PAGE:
Neahkahnie Mountain from the North.
|Elevation||1680+ feet (512+ m) |
|Translation||The place of the supreme deity  (Tillamook)|
|Parent range||Northern Oregon Coast Range|
|Topo map||USGS Nehalem|
Neahkahnie Mountain is a mountain, or headland, on the Oregon Coast, north of Manzanita in Oswald West State Park overlooking U.S. Route 101. The peak is part of the Northern Oregon Coast Range, which is part of the Oregon Coast Range. It is best known for stories of Spanish treasure said to be buried either at the foot of the mountain, or on its slopes.
In earlier times, Native Americans would set fires to clear the mountain slopes so deer and elk would have tender vegetation to eat in the spring. Pioneers afterwards did the same so their cattle and sheep would have grass to graze on. Since at least 1990, however, this practice was discontinued and the slopes are heavily forested in many places.
The name comes from the Tillamook language, although according to Lewis A. McArthur the meaning of the word is controversial. Neah-Kah-Nie (other spellings, although obsolescent include "Ne-a-karney" and Ne-kah-ni) is translated as "the place of the god", whose name has been transcribed as Acarna.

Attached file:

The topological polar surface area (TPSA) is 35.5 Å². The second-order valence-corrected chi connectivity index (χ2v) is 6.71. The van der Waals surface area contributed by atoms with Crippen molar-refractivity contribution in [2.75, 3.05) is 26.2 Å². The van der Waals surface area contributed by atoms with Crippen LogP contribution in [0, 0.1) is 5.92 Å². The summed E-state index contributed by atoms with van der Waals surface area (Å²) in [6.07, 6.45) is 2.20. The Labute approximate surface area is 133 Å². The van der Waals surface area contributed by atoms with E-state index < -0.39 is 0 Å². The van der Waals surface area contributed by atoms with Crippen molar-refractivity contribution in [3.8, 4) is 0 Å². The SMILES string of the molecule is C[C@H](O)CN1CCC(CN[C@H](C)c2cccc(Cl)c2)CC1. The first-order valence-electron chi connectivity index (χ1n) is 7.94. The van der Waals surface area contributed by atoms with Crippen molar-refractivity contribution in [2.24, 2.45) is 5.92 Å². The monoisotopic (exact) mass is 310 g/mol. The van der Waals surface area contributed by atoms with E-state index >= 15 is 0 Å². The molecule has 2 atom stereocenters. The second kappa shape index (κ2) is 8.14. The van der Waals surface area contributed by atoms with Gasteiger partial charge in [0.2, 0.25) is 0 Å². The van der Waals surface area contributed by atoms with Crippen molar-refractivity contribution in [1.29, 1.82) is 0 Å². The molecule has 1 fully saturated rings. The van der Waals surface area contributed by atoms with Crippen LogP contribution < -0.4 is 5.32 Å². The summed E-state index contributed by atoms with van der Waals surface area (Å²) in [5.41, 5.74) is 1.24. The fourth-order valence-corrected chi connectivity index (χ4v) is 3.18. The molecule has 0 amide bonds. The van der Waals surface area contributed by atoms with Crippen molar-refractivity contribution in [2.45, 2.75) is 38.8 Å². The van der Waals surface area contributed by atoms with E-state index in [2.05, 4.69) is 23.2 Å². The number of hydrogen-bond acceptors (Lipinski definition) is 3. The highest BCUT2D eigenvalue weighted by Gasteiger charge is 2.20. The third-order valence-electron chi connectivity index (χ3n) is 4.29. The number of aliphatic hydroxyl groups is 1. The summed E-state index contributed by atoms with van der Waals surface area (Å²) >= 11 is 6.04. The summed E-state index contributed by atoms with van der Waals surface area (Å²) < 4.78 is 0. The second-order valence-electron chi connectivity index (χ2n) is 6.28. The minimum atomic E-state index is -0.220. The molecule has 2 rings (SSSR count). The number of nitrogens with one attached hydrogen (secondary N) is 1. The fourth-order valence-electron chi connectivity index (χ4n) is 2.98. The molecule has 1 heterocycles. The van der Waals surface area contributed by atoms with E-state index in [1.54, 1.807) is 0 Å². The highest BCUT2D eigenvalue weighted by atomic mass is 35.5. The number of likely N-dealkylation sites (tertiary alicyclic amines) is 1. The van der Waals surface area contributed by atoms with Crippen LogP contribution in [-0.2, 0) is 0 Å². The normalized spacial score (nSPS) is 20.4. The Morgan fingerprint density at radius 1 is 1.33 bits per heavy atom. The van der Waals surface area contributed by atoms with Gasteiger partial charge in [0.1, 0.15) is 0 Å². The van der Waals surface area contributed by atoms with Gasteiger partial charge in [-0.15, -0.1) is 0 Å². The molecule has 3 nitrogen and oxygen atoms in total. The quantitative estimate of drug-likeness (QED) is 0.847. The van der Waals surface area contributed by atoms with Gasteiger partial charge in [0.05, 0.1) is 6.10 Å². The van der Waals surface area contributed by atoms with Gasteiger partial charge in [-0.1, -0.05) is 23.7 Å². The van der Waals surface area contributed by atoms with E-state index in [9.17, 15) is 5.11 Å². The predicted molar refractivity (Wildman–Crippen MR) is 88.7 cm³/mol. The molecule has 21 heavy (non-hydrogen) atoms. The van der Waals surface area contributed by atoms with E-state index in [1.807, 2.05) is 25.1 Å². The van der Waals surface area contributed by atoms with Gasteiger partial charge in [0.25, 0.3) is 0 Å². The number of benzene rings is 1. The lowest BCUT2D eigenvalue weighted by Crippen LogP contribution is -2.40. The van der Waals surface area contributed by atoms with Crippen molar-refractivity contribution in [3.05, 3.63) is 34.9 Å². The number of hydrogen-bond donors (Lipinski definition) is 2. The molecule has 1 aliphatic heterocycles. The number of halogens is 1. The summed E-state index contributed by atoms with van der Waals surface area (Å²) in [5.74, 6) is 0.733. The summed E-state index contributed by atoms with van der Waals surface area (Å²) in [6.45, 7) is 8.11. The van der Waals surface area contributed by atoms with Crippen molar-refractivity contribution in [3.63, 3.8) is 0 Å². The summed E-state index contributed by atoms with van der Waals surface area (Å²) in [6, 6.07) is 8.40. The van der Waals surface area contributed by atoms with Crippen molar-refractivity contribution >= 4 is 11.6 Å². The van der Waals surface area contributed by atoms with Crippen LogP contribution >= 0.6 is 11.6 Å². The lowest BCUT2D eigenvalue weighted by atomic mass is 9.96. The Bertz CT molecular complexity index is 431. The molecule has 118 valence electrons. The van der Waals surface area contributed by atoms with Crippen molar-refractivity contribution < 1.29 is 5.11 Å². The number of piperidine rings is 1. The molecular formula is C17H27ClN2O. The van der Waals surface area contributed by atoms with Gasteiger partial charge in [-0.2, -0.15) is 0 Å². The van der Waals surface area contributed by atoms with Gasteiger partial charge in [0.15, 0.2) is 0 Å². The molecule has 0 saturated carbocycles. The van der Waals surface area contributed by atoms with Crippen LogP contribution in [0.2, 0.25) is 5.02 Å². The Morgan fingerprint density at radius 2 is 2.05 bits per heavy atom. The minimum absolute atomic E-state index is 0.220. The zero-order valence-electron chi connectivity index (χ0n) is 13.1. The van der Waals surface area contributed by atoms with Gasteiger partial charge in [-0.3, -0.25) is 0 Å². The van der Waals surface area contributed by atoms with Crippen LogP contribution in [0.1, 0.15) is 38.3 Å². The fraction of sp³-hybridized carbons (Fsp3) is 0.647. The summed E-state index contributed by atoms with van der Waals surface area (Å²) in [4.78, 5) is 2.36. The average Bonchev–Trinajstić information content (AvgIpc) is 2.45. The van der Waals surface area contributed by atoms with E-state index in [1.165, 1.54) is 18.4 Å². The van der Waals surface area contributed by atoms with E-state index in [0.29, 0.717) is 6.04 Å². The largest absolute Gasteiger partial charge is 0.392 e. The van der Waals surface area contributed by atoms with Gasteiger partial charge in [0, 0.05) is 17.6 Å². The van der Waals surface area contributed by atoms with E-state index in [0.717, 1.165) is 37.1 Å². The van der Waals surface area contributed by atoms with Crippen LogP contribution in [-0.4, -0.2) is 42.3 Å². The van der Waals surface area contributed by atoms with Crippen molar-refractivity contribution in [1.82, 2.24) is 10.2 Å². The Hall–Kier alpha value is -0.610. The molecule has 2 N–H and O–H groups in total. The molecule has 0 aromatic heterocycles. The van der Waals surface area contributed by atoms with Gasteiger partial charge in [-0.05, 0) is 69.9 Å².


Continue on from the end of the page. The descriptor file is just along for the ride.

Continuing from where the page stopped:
in 1971 M. Wayne Jensen Jr., Director of the Tillamook County Pioneer Museum and Don Vlies, commercial fishermen suggested the stones were traces of a plane table survey made by Sir Francis Drake in 1579 as a Symbolic Sovereign Act for England 
- "Neahkahnie Mountain, Oregon". Peakbagger.com. Retrieved 2009-12-31.
- "Neah-Kah-Nie Mountain". Neahkahnie.net. Retrieved 2009-12-31.
- Tales of the Neahkahnie Treasure (Tillamook: Nehalem Valley Historical Society, Treasure Committee, 1991), p. 2
- McArthur, Oregon Geographic Names, 5th edition (Portland: Western Imprints, 1982), p. 534
- "Francis Drake's 1579 symbolic Sovereign Act of Possession on Neahkahnie Mountain, Oregon". Retrieved May 20, 2015.
- "Neahkahnie Mountain". Geographic Names Information System. United States Geological Survey. Retrieved 2008-12-31.